When making a movie you’re demanding people’s time. I liked the directness of True Romance — from the first five minutes the audience is already involved. At the beginning, Tarantino resists giving away too much information. The audience just sees these two characters, Alabama and Clarence, finally meeting, and hears Alabama talking about a love she “didn’t even think was possible.” The audience is totally invested, wondering when and how this love is ever going to emerge.

“Alabama Worley” (2016)

Does your work always take such literal starting points?
[My work] is often triggered by memories. Making work is a way of archiving these moments and ensuring I don’t forget them. It’s not that the ideas are based on something literal; rather they spring from something which derives from my consciousness.

Tell me about your choice of found objects in the show.
Most of the found objects are replacing items which were thrown out or lost during my childhood. Or something a friend would have in their room when we were kids. Everyone has owned an object they particularly cared about while growing up. It’s a universal experience. They might be objects that provided solace during the turbulent transition into adulthood. Such items can contain countless associations with different people, places, times; incorporating these objects and materials in my work allows people to recall them. For instance, movie directors often use objects as a stimulus to evoke the viewer’s memories or associations with a particular place or time.

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Do you worry people will only view these works through the lens of the film?
People can look at the work through whatever lens feels best for them. I just want to provide a momentary visual escape. I am happy for people to view the works in terms of the film. However, many people may not have seen it, which is great, too. In that case, people may think about the show in terms of the idea of “true romance,” as a goal, a magical thing, or something which brings people together. I think there is scope for multiple interpretations.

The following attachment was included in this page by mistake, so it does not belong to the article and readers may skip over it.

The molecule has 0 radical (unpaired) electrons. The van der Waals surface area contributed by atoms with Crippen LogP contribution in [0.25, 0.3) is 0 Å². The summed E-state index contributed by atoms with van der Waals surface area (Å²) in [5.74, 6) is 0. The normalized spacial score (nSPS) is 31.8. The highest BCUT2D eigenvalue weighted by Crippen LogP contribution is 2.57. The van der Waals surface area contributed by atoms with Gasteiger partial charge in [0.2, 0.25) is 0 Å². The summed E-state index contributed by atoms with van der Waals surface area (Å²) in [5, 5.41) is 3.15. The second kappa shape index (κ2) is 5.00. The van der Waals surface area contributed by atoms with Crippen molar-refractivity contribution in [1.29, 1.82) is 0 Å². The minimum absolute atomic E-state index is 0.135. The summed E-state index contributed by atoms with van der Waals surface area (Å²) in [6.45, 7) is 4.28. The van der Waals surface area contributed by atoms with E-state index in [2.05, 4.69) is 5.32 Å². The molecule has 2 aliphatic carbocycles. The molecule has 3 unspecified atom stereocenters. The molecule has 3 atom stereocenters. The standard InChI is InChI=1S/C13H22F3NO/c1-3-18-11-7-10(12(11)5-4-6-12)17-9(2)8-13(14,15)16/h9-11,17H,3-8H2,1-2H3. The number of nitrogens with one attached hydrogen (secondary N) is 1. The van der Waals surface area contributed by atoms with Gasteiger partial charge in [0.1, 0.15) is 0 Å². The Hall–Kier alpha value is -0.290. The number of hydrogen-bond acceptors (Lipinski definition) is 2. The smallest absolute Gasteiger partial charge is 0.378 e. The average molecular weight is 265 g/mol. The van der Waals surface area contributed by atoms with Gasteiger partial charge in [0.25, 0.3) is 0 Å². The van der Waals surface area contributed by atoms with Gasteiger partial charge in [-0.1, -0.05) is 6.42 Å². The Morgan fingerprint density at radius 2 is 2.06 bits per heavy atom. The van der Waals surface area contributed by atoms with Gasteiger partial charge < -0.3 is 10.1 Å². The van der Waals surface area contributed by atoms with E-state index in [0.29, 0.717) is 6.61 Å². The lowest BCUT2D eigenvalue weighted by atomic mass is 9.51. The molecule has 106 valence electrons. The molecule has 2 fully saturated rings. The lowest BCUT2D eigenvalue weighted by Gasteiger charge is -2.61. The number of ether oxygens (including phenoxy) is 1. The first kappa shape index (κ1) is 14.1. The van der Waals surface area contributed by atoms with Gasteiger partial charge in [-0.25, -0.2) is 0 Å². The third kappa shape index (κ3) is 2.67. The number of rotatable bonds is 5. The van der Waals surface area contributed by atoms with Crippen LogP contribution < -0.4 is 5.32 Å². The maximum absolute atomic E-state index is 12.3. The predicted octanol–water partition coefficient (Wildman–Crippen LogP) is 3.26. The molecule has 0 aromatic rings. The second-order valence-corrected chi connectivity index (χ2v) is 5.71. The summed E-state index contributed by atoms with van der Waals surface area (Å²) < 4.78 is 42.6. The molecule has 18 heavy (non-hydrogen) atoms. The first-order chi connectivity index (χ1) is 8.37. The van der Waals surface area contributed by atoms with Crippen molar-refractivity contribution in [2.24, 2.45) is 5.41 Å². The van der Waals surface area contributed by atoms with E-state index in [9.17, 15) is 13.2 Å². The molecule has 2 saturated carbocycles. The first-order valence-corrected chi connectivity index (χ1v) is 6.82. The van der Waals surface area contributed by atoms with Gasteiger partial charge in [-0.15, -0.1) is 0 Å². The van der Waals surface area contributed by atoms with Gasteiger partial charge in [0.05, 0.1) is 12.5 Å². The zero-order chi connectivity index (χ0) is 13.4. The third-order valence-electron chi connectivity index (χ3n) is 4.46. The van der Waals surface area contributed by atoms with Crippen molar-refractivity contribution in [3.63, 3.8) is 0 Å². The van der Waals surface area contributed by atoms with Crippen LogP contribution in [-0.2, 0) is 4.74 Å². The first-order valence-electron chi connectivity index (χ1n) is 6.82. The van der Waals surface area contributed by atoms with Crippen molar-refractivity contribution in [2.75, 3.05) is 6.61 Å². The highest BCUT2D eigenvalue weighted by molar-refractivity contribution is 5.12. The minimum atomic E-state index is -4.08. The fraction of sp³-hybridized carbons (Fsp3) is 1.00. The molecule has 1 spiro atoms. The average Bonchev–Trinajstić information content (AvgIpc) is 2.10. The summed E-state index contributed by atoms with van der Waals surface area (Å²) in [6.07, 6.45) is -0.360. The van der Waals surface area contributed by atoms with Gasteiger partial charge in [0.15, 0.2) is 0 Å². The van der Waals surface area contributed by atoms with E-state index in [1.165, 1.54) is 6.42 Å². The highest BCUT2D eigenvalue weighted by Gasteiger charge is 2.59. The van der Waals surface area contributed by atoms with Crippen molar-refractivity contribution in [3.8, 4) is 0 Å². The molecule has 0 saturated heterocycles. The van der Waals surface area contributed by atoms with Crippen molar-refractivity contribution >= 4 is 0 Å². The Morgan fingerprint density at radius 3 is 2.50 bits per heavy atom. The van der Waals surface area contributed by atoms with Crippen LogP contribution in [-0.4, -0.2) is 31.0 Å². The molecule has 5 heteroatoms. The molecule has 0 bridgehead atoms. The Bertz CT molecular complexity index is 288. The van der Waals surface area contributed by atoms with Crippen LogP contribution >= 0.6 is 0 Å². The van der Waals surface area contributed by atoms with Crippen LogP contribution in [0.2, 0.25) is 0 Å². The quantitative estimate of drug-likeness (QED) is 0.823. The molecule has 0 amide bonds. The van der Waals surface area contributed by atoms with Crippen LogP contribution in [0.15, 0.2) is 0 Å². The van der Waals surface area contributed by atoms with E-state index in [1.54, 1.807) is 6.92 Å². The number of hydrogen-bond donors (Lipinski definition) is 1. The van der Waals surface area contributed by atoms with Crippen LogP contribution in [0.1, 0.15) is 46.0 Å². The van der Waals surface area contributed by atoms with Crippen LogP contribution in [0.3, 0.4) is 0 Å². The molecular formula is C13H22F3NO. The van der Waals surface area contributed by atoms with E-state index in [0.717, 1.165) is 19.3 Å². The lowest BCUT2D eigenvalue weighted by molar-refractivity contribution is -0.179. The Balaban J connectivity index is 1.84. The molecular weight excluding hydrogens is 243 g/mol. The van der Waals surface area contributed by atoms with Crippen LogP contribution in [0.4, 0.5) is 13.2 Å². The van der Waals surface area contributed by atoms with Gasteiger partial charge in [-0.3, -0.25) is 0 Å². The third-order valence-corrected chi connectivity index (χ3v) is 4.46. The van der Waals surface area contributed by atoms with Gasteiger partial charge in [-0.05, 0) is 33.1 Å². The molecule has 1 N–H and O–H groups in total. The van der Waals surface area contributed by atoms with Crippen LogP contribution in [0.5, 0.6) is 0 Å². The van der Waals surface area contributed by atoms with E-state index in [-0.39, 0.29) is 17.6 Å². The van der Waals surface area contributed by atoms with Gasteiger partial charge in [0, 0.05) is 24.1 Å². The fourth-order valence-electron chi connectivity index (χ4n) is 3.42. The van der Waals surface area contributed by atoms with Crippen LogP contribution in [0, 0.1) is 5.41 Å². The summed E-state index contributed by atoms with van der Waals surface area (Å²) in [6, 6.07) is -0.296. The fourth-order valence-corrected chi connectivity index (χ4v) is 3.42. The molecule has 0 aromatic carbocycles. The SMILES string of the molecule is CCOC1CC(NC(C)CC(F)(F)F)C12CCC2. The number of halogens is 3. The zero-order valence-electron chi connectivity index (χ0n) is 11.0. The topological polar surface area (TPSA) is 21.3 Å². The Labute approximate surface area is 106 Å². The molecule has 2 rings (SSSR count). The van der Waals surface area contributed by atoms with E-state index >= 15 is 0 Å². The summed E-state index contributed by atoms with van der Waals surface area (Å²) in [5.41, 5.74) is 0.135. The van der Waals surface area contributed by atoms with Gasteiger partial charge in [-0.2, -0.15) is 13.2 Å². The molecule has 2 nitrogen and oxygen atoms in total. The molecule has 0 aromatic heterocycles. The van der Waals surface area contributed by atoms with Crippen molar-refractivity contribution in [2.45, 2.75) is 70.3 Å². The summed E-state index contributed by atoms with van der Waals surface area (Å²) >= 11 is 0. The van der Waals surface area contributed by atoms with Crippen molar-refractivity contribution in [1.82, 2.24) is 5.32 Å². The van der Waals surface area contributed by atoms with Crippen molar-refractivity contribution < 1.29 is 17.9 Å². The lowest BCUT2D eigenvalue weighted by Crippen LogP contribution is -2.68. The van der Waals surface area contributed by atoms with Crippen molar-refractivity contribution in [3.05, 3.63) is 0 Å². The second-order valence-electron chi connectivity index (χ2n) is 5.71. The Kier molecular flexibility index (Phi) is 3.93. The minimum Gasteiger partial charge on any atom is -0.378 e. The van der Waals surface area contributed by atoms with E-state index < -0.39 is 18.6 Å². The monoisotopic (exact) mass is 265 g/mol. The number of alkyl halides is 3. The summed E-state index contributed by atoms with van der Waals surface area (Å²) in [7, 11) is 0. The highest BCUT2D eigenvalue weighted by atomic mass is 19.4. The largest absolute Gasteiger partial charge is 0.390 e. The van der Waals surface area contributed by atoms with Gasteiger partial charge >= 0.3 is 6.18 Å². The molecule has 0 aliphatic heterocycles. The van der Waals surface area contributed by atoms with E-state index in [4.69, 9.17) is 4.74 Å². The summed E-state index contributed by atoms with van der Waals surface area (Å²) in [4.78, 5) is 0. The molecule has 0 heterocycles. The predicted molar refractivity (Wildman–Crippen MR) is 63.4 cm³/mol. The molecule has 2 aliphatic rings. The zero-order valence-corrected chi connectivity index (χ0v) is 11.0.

[The narrow starting point] isn’t always a bad thing to me. Sometimes it’s necessary and it has a purpose to serve. For instance, when you cut metal, you need a narrow, high-pressure stream of water. There is always a time and a place. Narrowness can also enable you to stay focused. In fact, I liked having some boundaries in school. I always responded well to structure.

“Moonrise” (2016)

Tell me more about your interest in childhood nostalgia and memory.
I just like to hold onto the good parts, regardless of the ratio of bad to good. That’s true for me with almost everything. People often ask me what I’ll do when I run out of old material from my childhood — I’m not so worried about these physical elements. I work with ideas in my head.

Do you fetishize youth and beauty? Does everyone? Should art?
No. I am grateful to be growing up. Childhood is a battlefield.

In the past you’ve said you “juxtapose ingenuous form with complex discourse.” What does that mean?
I often think about energy, efficiency, and clarity. If I can make something using one shape, one color, one movement, that still retains the feeling I want to create, then I will. It feels more pure this way.

So let’s end just as Alabama Whitman did. “Amid the chaos of that day, when all I could hear was the thunder of gunshots, and all I could smell was the violence in the air, I look back and am amazed that my thoughts were so clear and true, that three words went through my mind endlessly, repeating themselves like a broken record: You’re so cool, you’re so cool, you’re so cool.”